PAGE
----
The new religion is based on cultural and moral relativism, rather than natural law, so law will fluctuate as the revolving door of "powers that be" shifts and changes. There will be no absolute principles, no bottom line values, no laws than cannot be undone by the stroke of a pen after a vote in the legislature. Such a world will be ideal for the powerful and rich and hellish for the weak and the poor. People make assumptions all the time about what this brave new world will be like and, in particular, they assume that liberal humanitarianism will be embraced by all. But there is no logical or historical reason to suppose that the new world will be more like the US than the USSR, that it will be characterized by social democracy rather than the Gulag, by universal human rights than by the enslavement of the weak by the strong.

A culture based on relativism, scientism and secularism must necessarily be one in which there are no absolute principle upon which human rights, human dignity and human freedom can be based. Think about that for a moment. That is what we lose by purging Western civilization of its Judeo-Christian foundations. Is that really liberation? Or is it a surrender to slavery and the unleashing of greed?

If we as Christians admit the argument sketched above, what then are we compelled to do? The answer has to do with the issue of freedom of religion. Not for our own sake, but for the sake of the poor, the weak and the vulnerable, Christians must contend for the re-establishment of Christianity as the official religion of the West. It is painful for me to admit this because I labored long under the illusion that we could preserve freedom and tolerance with Christianity as a persecuted sect and now I have to admit that this simply is not possible. Western culture has created a society in which there is more room for personal freedom, more respect for human dignity and more regard for the weak than any other civilization in the history of the world and Christianity has been the lynch pin of this achievement. Those who deny this are culpable in the fall of the West and the rise of tyranny and these people must not be allowed to seize control of our culture.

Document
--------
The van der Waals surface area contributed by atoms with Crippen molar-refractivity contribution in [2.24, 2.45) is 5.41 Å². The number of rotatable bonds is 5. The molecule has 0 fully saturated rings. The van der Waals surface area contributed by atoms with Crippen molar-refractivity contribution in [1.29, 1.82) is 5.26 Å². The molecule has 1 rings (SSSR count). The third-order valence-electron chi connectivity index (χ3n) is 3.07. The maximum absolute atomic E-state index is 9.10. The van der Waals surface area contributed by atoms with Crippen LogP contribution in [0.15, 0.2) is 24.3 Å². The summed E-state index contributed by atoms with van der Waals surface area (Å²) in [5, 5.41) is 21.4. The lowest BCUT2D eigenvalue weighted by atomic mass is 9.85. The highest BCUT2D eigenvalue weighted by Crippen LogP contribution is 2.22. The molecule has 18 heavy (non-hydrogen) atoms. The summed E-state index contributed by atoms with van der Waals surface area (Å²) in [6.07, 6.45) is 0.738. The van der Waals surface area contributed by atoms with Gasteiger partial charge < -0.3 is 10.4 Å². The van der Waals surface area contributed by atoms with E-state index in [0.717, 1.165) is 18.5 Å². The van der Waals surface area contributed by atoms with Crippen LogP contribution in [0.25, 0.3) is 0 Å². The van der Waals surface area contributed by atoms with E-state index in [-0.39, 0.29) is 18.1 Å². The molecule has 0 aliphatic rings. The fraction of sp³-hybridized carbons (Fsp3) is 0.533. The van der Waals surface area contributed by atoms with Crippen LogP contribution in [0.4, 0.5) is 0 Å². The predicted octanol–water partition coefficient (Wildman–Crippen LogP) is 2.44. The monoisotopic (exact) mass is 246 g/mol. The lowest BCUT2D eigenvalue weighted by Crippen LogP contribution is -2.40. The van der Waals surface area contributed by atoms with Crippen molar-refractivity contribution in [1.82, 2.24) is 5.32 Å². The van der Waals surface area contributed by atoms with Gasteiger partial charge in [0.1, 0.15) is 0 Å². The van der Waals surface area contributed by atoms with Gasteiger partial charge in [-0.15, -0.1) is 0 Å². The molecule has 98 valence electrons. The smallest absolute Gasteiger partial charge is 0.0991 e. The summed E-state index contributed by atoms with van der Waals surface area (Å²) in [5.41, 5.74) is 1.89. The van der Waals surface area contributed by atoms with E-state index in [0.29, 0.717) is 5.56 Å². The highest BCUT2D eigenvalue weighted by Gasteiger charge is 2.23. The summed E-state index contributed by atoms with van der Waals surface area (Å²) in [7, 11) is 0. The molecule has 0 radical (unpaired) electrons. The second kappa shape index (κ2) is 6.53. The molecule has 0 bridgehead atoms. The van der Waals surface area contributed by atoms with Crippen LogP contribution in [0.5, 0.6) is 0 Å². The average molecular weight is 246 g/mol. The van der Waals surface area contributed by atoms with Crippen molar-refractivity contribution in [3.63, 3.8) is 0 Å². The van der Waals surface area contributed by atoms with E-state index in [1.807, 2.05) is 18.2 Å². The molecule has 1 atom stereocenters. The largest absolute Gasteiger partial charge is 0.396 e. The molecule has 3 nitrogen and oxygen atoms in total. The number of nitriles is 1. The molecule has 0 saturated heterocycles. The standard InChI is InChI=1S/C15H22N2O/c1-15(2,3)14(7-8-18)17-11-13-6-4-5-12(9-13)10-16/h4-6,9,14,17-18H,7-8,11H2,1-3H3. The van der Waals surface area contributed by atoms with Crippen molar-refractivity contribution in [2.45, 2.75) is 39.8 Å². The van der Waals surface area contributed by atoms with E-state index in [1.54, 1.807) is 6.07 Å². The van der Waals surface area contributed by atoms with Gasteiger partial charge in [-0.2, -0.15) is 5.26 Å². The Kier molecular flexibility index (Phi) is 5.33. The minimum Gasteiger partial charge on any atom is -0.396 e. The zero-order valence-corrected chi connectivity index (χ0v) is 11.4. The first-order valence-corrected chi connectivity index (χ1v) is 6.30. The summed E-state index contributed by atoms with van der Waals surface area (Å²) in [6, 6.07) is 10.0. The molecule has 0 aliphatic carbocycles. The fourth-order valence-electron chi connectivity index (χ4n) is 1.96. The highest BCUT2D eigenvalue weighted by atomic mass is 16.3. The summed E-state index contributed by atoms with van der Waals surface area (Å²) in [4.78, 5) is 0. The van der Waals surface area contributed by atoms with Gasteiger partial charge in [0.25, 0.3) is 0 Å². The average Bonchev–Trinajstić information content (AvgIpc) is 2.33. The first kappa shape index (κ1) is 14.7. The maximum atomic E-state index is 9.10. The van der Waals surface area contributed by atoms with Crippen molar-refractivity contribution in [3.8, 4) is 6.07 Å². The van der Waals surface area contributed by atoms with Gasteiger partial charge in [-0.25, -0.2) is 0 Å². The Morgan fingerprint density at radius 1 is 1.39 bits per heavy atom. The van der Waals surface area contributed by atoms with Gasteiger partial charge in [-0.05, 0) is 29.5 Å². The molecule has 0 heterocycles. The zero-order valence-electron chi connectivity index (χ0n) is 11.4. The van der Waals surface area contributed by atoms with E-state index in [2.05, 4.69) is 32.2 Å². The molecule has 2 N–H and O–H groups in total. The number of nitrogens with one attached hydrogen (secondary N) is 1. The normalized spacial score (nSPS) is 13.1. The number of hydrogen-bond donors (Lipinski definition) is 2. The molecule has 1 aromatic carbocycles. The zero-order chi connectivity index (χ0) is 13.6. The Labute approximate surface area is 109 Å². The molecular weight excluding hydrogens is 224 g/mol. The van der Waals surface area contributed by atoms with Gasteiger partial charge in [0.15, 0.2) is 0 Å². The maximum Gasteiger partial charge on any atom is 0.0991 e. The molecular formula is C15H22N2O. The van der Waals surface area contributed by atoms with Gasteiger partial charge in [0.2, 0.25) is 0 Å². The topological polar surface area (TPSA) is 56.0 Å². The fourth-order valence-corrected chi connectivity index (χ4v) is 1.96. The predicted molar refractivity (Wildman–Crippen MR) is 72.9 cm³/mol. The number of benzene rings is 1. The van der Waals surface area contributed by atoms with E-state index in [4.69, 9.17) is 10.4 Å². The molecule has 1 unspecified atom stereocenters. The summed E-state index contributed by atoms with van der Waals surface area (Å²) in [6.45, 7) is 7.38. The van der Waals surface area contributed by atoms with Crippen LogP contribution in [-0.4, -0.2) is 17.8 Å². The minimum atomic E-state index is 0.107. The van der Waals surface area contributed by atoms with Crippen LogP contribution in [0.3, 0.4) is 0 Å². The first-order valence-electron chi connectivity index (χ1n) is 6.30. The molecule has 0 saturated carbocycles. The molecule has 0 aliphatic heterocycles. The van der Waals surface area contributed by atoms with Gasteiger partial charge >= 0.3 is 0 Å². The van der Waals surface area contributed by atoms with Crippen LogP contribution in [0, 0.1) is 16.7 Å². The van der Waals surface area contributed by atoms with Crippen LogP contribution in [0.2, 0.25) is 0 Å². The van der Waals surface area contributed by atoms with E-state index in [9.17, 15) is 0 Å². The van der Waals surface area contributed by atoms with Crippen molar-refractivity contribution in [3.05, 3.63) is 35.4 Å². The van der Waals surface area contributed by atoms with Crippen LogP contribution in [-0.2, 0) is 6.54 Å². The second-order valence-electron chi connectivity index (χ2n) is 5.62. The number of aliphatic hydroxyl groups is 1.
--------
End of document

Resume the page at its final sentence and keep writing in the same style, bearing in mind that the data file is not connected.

Reluctantly, the conclusion I have come to is that we need to re-invent the idea of the Christian West. We need to understand ourselves as officially Christian - not in the sense of having state churches on the European model - but as a Christian society with religious freedom as in the United States. The only way we can do this is by the preaching of the Gospel and prayer for a God-sent revival. But when the revival comes, we must not be shy about "imposing" our principles upon our society. We need to make our society more Christian and re-establish natural law as the foundation of our law, politics and culture. This will not be done by pagans; it can only be done by Christians and Jews working together with people of good will who recognize the natural law. To expect a secularized society founded on relativism to recognize the metaphysical principles that undergird ordered liberty is unrealistic.

Freedom of worship must give way to freedom of religion and the greater the freedom Christians and Jews have to practice their religion in public the greater good will flow to all members of our society. This is the bedrock conviction upon which all effective Christian political activism depends. Forget the revolution and socialism; long live man in the image of God, limited government, the Ten Commandments as the basis of jurisprudence and all the social blessings that flow from these unchanging metaphysical truths.